The Peruvian government agency for the defense of consumers is seeking legal compensation of 4.5 billion dollars from the Spanish oil group Repsol and five other companies after the oil spill that sullied the coasts of central Peru in January.

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The leak of 12,000 barrels of crude occurred on January 15 during a transfer of crude from a tanker to a refinery located 30 km north of Lima and owned by the Repsol group. The oil then spread over a distance of 140 km, killing several hundred seabirds.

According to the government, more than 7,000 artisanal fishermen were directly affected by the consequences of the spill, around twenty beaches were closed and dozens of coastal businesses closed.

The claim was filed in a civil court in Lima against six companies, including Repsol (Spain), the La Pampilla refinery (Peru) and the Italian shipowner of the tanker, Fratelli d’Amico Armatori, according to the agency. Peruvian press.

The National Institute for the Defense of Competition and the Protection of Intellectual Property (Indecopi) is claiming 3 billion dollars for environmental damage and 1.5 billion dollars for moral damage to consumers and users.

“These actions will be able to set a precedent in terms of oil spills that cause collective moral harm and damage of pollution to the environment in coastal areas,” said Julian Palacin, executive director of Indecopi, in a statement released Friday evening. .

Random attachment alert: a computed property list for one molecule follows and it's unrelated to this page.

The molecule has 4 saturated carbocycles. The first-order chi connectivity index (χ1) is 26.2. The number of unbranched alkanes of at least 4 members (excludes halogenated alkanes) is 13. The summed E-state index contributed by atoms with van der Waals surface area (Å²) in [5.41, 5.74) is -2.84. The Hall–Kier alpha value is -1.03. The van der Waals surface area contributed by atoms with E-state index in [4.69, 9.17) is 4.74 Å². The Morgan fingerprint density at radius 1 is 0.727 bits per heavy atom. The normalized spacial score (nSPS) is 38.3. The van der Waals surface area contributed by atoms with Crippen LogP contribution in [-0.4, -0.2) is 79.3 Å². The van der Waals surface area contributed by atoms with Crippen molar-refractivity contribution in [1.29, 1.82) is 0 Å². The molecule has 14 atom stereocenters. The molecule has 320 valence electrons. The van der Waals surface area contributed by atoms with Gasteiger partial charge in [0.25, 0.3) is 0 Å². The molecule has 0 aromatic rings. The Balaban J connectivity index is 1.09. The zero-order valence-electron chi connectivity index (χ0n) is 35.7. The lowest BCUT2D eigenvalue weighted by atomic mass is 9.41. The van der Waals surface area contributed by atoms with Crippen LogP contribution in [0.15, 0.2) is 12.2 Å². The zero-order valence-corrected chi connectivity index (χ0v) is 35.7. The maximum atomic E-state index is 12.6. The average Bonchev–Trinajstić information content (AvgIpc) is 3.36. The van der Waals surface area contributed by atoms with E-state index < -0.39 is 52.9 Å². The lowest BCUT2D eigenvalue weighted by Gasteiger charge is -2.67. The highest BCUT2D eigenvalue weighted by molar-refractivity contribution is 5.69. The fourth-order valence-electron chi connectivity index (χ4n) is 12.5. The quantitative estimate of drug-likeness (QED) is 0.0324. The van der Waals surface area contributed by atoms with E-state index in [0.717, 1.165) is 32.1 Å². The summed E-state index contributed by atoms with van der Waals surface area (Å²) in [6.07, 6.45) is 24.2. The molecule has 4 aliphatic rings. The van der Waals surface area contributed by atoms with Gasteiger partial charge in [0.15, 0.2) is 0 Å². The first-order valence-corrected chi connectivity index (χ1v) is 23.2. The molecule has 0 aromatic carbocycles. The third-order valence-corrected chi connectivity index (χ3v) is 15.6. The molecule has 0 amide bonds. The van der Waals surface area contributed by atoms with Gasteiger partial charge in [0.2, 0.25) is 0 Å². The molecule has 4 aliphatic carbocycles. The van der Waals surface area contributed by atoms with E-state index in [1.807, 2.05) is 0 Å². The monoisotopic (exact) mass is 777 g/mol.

On Saturday, Repsol considered on its website “Indecopi’s request “unfounded, unjustified and incongruous”.

“Its estimates lack the slightest basis to support the figures indicated,” said the group, according to which Indecopi does not take into account the causes of the oil leak, nor the clean-up work undertaken by the company.

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The group claimed in late April to have cleaned up 96% of polluted coastal and maritime areas.

Repsol blames the accident on “uncontrolled movement” of the tanker due to heavy swells at sea on January 15 after the powerful volcanic eruption in the Tonga Islands caused a tsunami in the Pacific.

The prosecution has opened an investigation. Eight Repsol Peru officials, including its Spanish president Jaime Fernandez-Cuesta Luca de Tena, are banned from leaving the territory. At the same time, the Environmental Assessment and Control Agency imposed five fines on the company for a total of $620,000.

According to associations of artisanal fishermen, Repsol has so far distributed 500 soles ($125) to those affected in January and an advance on compensation of 3,000 soles ($810).

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